People gathered in front of Shim’s house in the Lebanese capital, Beirut, on Wednesday, October 22, to attend a funeral ceremony held for the journalist.
Turkey remains unrelenting in the closed border near Kobani. They will allow Peshmerga forces to come from Iraq, but deny access to the Kurdish men from Kobani standing on the border less than a mile from the city. In fact, they use their vehicles and teargas to push observers, reporters and the Kurds from Kobani in Turkey back from the border periodically.
Down the road from Kobani is another crossing: 60 km east of Suruç, at the next border crossing in Akçakale. – this one very porous and open. Men are allowed through with little to no identification, with loads of whatever is in their vehicles – in ISIS HELD TERRITORY. Is there any wonder why most new recruits for ISIS arrive to Syria by traveling through Turkey? You didn’t assume they were crossing in Kobani, did you?
On Monday, October 20, Moustafa Muhamed began a hunger strike in Washington, DC, after traveling from his current home in Colorado to set up in Dupont Circle in the nation’s capital. He is a native son of Kobani, Syria and a former Parliamentarian and has an extremely personal view of the unfolding siege on his original home. His efforts include a petition addressed to President Obama.
Now that the Peshmerga forces are entering Kobani, we can not help but ask a few new questions that we think are deserving of some answers. How is it that Turkey can control what the Peshmerga can or can not do once inside the Syrian city of Kobani? Turkey’s demonstrated position has been that the Syrian Kurds are more a threat to them than is Daesch, yet the Rojava region of Syria, including Kobani, was the only stabilized region within Syria prior to the advance of ISIS. Erdogan insists on calling for a buffer zone between Turkey and Syria, which would remove the Syrian Kurdish communities from the Rojava region, a goal he has manufactured from this crisis in order to extinguish Kurds, not to repel Daesch. If he is successful in his effort, the reality would be further destabilization and millions more displaced Kurdish people with no where to go.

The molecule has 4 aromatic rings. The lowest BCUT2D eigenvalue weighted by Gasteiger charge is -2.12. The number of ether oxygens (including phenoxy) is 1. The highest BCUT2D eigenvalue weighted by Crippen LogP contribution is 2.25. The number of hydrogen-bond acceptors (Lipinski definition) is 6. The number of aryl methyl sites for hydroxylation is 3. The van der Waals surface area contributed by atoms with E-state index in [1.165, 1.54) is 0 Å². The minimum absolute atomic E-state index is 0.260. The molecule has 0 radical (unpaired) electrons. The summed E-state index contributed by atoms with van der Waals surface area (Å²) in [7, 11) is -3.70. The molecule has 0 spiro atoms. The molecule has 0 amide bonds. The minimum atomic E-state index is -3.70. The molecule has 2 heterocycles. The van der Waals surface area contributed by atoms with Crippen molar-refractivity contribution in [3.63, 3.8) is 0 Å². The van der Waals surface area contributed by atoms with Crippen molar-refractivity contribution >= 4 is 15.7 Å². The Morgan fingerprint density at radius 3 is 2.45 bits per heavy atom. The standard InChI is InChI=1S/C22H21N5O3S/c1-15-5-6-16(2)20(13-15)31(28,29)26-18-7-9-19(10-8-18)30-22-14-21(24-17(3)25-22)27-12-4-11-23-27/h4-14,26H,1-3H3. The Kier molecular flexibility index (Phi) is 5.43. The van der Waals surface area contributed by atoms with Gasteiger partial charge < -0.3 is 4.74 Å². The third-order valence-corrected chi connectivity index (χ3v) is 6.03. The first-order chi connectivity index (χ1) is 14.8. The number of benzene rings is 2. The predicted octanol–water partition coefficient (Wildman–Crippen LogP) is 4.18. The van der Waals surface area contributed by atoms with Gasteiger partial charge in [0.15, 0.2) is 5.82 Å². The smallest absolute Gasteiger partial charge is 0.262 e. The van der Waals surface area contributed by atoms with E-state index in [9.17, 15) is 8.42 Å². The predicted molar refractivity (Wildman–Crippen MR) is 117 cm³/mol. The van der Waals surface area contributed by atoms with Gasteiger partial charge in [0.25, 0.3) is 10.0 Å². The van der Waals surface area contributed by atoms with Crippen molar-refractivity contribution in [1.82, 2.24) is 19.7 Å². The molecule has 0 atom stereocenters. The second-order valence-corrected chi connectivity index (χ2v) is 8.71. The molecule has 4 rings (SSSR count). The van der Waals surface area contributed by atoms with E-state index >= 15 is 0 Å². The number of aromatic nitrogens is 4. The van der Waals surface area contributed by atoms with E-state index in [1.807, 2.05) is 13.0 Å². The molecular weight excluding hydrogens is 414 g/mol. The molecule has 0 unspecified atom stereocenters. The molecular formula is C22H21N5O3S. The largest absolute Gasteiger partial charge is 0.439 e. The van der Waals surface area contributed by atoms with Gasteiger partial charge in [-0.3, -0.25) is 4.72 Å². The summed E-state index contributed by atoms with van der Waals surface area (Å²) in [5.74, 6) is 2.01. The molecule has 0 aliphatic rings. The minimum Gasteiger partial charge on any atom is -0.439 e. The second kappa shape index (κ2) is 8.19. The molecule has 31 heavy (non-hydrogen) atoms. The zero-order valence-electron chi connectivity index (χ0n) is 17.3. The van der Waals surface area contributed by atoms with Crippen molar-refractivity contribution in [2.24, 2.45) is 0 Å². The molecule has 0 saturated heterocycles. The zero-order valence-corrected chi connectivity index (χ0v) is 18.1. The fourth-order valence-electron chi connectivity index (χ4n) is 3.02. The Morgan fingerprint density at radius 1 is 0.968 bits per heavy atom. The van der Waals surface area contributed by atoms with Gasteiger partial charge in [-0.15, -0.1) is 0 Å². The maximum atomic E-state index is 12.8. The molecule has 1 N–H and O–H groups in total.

Why is the Turkish government denying humanitarian aid to reach Kobani? They have claimed there are no civilians left within the city, which was quickly proven to be incorrect. They have allowed passage of trucks with humanitarian supplies to cross the border in areas controlled by Daesch, knowing full well the supplies would most likely end up in the hands of Daesch, while preventing these same supplies from entering areas controlled by Syrian Kurds.
What is REALLY going on here? We call into question the legitimacy of a government which has signed treaties that it chooses to ignore; a government that has systematically sought to destroy or assimilate an entire ethnic group within its borders; a government which has made deals with terrorists while condemning others for doing so; a government whose policies have not provided any aid to millions of Kurdish refugees scattered throughout the country; a government that arrests and attacks the population for protesting its actions; a government that murders, imprisons and expels journalists regularly; a government that controls the media, internet and social media platforms to prevent the spread of truth. We can add to this list, but at the very least, we question how Turkey can remain a NATO power in good standing with the UN.